Writing for Just Security this Monday, legal analyst Albert W. Alschuler says that most scholars and legal experts are missing a key path to prosecuting Donald Trump for his role in sparking the riot at the U.S. Capitol on Jan. 6., namely the fact that Trump failed to intervene to stop the riot, making him an accomplice.
"Failing to prevent a crime usually does not make someone an accomplice, but it is sufficient when this person had a legal duty to intervene," Alschuler writes. "For this reason, a railroad conductor who failed to prevent passengers from transporting bootleg liquor was himself convicted of transporting the liquor. Similarly, a parent who made no effort to stop an assault on her child was guilty of the assault herself. And a police officer who arranges to be somewhere else at the time of a robbery aids and abets the robbery. This officer can be convicted along with the robbers at the scene."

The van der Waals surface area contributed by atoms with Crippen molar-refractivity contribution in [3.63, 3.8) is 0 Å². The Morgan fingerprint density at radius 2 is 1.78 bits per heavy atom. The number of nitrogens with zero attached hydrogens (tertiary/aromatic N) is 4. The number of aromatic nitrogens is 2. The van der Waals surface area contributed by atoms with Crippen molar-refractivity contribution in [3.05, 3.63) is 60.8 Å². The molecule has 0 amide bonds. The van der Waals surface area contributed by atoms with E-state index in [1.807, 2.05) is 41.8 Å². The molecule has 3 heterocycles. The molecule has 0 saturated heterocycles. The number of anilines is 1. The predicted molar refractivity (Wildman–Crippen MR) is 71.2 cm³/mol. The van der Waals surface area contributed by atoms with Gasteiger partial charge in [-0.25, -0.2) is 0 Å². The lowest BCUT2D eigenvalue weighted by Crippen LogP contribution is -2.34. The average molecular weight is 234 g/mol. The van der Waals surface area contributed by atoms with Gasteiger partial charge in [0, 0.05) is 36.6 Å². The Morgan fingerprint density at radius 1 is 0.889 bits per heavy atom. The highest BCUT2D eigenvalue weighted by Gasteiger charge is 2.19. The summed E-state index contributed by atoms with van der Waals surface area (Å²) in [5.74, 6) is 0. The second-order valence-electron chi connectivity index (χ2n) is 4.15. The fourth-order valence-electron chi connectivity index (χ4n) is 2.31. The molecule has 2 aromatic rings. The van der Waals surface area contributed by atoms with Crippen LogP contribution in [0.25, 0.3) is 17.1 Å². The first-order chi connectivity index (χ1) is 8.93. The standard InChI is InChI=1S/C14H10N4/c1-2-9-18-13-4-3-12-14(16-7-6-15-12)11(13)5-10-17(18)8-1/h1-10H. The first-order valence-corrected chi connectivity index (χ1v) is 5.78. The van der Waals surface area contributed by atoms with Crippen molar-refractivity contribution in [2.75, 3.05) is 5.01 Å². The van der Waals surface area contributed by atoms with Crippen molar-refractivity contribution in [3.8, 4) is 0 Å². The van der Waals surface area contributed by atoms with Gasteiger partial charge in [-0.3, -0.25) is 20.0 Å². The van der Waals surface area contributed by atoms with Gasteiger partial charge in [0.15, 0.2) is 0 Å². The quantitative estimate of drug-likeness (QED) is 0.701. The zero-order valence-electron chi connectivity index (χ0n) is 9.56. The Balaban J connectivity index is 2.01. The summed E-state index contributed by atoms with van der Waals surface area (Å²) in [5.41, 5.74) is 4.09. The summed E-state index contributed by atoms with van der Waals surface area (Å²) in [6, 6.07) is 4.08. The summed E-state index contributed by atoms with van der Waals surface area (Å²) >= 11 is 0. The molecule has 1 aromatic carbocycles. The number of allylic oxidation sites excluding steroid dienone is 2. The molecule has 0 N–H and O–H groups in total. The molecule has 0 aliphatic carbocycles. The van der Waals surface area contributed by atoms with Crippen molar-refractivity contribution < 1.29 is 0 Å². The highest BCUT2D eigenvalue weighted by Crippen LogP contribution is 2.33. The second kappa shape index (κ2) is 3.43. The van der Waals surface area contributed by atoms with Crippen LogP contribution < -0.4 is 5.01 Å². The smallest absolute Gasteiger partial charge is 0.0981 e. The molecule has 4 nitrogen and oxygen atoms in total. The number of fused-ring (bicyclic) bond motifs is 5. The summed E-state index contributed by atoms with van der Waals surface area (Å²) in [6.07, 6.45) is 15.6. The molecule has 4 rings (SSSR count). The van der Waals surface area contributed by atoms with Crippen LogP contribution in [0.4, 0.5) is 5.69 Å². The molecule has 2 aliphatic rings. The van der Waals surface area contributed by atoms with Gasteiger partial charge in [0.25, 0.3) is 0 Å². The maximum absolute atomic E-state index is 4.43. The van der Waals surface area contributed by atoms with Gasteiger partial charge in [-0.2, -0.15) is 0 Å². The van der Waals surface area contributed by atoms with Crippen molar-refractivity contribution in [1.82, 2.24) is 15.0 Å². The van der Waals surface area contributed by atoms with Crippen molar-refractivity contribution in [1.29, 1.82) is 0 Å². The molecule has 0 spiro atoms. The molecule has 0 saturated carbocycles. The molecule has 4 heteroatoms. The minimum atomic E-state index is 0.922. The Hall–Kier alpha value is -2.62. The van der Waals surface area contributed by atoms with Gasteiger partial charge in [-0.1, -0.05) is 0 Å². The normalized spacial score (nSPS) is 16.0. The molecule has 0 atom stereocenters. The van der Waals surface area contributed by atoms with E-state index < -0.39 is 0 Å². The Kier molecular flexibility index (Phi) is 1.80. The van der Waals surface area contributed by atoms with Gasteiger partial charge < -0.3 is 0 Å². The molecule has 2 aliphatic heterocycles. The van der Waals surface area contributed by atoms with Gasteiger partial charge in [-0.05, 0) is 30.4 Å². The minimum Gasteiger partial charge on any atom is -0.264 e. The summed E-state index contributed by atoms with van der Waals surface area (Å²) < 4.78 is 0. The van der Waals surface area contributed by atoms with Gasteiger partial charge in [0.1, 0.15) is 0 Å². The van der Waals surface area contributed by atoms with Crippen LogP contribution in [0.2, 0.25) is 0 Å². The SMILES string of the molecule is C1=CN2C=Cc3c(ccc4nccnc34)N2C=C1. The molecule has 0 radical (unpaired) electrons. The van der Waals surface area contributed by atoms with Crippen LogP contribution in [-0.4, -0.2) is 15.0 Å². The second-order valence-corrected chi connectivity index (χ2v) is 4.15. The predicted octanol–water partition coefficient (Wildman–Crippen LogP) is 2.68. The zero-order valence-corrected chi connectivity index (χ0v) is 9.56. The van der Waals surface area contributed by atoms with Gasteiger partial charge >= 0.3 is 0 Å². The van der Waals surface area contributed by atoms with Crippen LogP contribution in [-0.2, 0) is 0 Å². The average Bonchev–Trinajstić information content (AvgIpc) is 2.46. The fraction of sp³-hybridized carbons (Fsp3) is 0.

Alschuler cites Article II, Section 3 of the U.S. Constitution, where is says a president "shall take Care that the Laws be faithfully executed."
According to Alschuler, Trump ability to enforce the law was "unique."
"Like other public officials, he could have sought the assistance of additional police officers or military forces, but, unlike anyone else in America, he had a less costly and probably more effective way to bring the crime to a halt: He could simply have asked his followers to stop," he writes.
Read the full article over at Just Security.
Legal expert says this is the ‘clearest case for prosecuting’ Trump for the Jan. 6 attack youtu.be